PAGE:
With a growing demand for new homes in Central Florida, builders are ready to move a little further from the core market of Orlando in 2018 in search of affordable land with both an address and entitlements.

And because there is no state income tax in Florida and because of other attributes, this area is soaking up jobs and businesses from high tax northeast cities which continue to go down the wrong route. Philadelphia, NYC, and Baltimore (watch the amazing show The Wire) have become unlivable in some parts or in most parts of those cities as crime rates rise and tax rates remain unappealing.

According to a recent MetroStudy report, vacant as well as developed lots declined by more than eight percent for the region in the third quarter compared to the previous year. This has led to a renewed scramble for where to build next.

Anthony Crocco, the Director for MetroStudy in Central and North Florida, said that the pace of developing new lots has somewhat reduced in Orlando. However, builders continue to actively search for lots replacement for the next year as well as delivery lots for 2019.

New housing starts marginally declined in South Orange County, but remained firm in the Leesburg-Mount Dora area. However, the research analytics group found that the southwest Orange County witnessed a surge in the annual construction activity, and jumped more than eight percent during the third quarter.

Buyers are willing to pay at least eight percent more for the right address, regardless of whether or not the builders pay a premium for lots in Windermere, Winter Park, or other exclusive areas.

Analysts suggest that when people move to Orlando, they have clear idea of the areas they are willing to consider, and those they do not want. In Windermere, this appears to be a really big deal. Buyers here seek not just Winter Park, but they also want the postal code 32789 that makes up this much-coveted area.

Outside the town limits of Windermere, communities spring up showing deference to the Windermere name (such as Windsor Landing, Wesmere, and Winder Oaks). The power of an address has traditionally influenced the buyers across Central Florida. Besides, the trend is that buyers prefer to be around community activities, nightlife, restaurants, entertainment options and a municipality.

Seniors and Vacationers Push Up Demand

Holidaymakers and senior citizens are primarily behind an increase in Central Florida’s new housing construction. Champions Gate, Tapestry, Storey Lake and Reunion Resort and Club, the four Osceola communities that are popular for vacation rentals — were among the most active ones in Central Florida for construction during the third quarter.

In general, the vacation rental market seems to be returning to where it was about two decades ago, with at least 1,000 to 1,500 closings every year. Nearly five years ago, buyers from Canada and the UK started trickling back into the region. Central Florida is likely to witness see a further increase in this trend in 2018.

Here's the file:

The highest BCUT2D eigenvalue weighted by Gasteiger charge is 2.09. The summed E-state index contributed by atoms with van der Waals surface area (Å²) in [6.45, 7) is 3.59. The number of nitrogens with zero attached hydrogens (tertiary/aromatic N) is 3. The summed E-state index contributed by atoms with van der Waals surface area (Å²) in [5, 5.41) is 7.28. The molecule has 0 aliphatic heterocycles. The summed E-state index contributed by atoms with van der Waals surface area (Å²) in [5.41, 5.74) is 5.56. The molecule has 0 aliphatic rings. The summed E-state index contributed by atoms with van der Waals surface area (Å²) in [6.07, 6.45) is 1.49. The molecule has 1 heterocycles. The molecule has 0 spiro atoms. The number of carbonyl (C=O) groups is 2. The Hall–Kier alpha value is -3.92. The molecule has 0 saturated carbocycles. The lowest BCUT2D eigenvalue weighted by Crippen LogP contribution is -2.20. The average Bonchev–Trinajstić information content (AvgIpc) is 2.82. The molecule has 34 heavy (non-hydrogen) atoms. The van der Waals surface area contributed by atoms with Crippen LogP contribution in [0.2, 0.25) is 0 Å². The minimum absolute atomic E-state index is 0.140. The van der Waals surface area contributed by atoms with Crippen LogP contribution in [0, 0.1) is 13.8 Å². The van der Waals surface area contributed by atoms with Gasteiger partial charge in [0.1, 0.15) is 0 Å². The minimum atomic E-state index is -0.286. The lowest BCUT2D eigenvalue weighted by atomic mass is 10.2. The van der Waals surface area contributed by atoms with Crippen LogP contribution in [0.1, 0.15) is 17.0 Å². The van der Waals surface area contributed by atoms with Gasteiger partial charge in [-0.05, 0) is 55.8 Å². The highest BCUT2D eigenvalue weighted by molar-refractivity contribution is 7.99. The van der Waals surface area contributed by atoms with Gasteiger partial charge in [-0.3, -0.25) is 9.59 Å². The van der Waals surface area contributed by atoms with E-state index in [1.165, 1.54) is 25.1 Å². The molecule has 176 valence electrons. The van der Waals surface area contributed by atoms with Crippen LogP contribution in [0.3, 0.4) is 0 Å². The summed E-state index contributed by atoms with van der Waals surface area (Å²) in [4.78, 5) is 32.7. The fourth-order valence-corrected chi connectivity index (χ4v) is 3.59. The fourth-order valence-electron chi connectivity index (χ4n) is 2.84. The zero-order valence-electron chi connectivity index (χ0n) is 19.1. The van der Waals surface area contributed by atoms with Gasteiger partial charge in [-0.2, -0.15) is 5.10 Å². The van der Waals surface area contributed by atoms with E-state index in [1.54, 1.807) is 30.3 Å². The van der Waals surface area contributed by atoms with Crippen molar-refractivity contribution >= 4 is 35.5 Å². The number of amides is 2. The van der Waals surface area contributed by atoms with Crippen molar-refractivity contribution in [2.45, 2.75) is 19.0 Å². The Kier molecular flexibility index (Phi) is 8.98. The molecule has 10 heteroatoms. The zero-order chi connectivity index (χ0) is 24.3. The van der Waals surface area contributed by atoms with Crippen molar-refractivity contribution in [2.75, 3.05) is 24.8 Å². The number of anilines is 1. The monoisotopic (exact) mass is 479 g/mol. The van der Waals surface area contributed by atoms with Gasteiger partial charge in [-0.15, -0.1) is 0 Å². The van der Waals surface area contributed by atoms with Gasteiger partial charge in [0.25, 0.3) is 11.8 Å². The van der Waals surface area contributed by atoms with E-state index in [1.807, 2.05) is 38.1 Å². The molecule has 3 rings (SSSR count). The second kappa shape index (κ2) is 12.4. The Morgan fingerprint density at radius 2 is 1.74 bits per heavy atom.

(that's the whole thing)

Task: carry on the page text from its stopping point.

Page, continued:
You have the Orlando Magic to watch. You have Disneyworld, restaurants, clubs, the animal park, and so on in Orlando. This is a mighty city with plenty to do.

In the third quarter of 2017, the Villages continued to dominate the entire residential construction in Lake, Seminole, Orange and Osceola counties. As many as 785 housing starts were reported in the most recent quarter. However, competition is likely to get hotter in this retirement mecca. Latitude Margaritaville is an exciting new the project that could ignite Ormond Beach and Palm Coast with builders positioning related projects.

Latest data shows an uptick in the number of seniors who are moving to the state. The housing bust had derailed the migration of seniors in the region, but now it seems to back on its feet.

For the housing sector in Orlando overall, the home construction industry is clearly turning a corner in terms of a sustainable, long-term recovery. The new housing starts rate is gathering pace and a vast majority of unsold lots that had been lingering on in semi-built neighborhoods have been built on and sold.

Older communities are turning over, and now the scenario includes all new lots, models, features, and amenity centers. Even Hurricane Irma has not been able to put brakes on the growing momentum. During the previous four quarters, new home closings rose by 20 percent compared to a year before.

The power of low taxes or no taxes in some cases is a powerful draw to many people who work hard for their money.

Prices are a Challenge

For many prospective buyers and renters in the low wage economy (but low wages will rise with tax cuts and the erosion of the ACA health care law which has kept wages down), the challenge is that the new home prices are becoming a stretch. During the last quarter, the price range that drew the maximum number of buyers was $250,000 to $290,000. The median household income as per the Fed data is $58,121. The number of new homes being constructed and sold was delicately balanced within that price range.

To match with the needs of the prevailing service sector economy, builders are creating smaller products as well as products with fewer features. They are also doing town homes. Houses have also become costlier because of the rise in land costs and impact fees of the government. Cities that are growing like Orlando have to have measured growth since if growth is too fast it could have a terrible effect on the resources in the area and the infrastructure for example.

Communities in Central Florida are busy for several reasons, and tourism growth is one of the major ones. Perceived resale value, transport infrastructure, and quality and range of available product options also make a difference.